OAKLAND, Calif. — In a Jan. 26 ruling that addressed three discovery motions in three lawsuits accusing Apple Inc. of anti-competitive behavior regarding its App Store, a California federal magistrate judge required the defendant to make its Chief Executive Officer Tim Cook and two of its senior vice presidents (SVPs) available for depositions.
WINCHESTER, Tenn. — A homeowners insurer and insureds on Feb. 1 jointly moved for a protective order in the insureds’ breach of contract and bad faith lawsuit arising from their tornado property damage.
NEW YORK — In a Jan. 27 amicus curiae brief supporting Microsoft Corp. in a dispute with law enforcement personnel, the U.S. Chamber of Commerce and other organizations added to a chorus of amici warning the Second Circuit U.S. Court of Appeals that the government’s now-common practice of obtaining a nondisclosure order along with a warrant issued under the Stored Communications Act (SCA) often does not comply with the strict scrutiny standards of the First Amendment to the U.S. Constitution and threatens to chill free speech and grant undue power to the government.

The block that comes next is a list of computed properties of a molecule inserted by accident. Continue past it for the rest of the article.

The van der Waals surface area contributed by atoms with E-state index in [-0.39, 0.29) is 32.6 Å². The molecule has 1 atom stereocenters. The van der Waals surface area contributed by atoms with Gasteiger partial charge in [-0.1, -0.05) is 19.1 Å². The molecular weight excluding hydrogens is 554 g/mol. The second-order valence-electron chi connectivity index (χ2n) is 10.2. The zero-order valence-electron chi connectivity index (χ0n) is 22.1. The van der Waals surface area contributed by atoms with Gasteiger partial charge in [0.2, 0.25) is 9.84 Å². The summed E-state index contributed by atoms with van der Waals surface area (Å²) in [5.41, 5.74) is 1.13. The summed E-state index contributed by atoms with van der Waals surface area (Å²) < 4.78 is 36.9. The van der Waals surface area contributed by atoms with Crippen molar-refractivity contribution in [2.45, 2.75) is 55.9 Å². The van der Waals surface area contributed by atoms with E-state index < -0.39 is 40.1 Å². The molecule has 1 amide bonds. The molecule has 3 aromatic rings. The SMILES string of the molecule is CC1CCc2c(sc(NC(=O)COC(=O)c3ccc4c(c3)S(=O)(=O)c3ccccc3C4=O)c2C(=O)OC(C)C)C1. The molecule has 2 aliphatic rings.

SEATTLE — While a mesothelioma sufferer currently falls short of meeting the causation standard under maritime law, it appears that ongoing discovery might assist him in his case alleging asbestos exposure in arc chutes, a federal judge in Washington said Jan. 22 in denying summary judgment.
BUFFALO, N.Y. — A federal magistrate judge in New York on Jan. 22 ordered Government Employees Insurance Co. (GEICO) and its affiliates to conduct a “full overhaul” of the interrogatory responses the insurer provided to two doctors and a medical practice accused of engaging in a scheme to submit fraudulent bills under the state’s no-fault insurance program, finding that the defendants should not be responsible for reviewing the insurer’s records to determine when the alleged scheme began and what claims were fraudulent.
WASHINGTON, D.C. — A former law enforcement officer tells the U.S. Supreme Court in a Jan. 7 petition for certiorari that a court order requiring him to provide passcodes to unlock his smartphones violated the Fifth Amendment to the U.S. Constitution because the passcodes might lead to the discovery of incriminating evidence.
NEW YORK — A New York federal judge overseeing three mining companies’ lawsuit against financier George Soros and his nonprofits for allegedly causing the termination of the companies’ Guinean mining rights on Jan. 25 reserved decision on the Soros entities’ motion to dismiss and ordered more discovery to confirm if the companies engaged in bribery to secure the mining rights as was found by a London arbitral tribunal and a Swiss criminal court.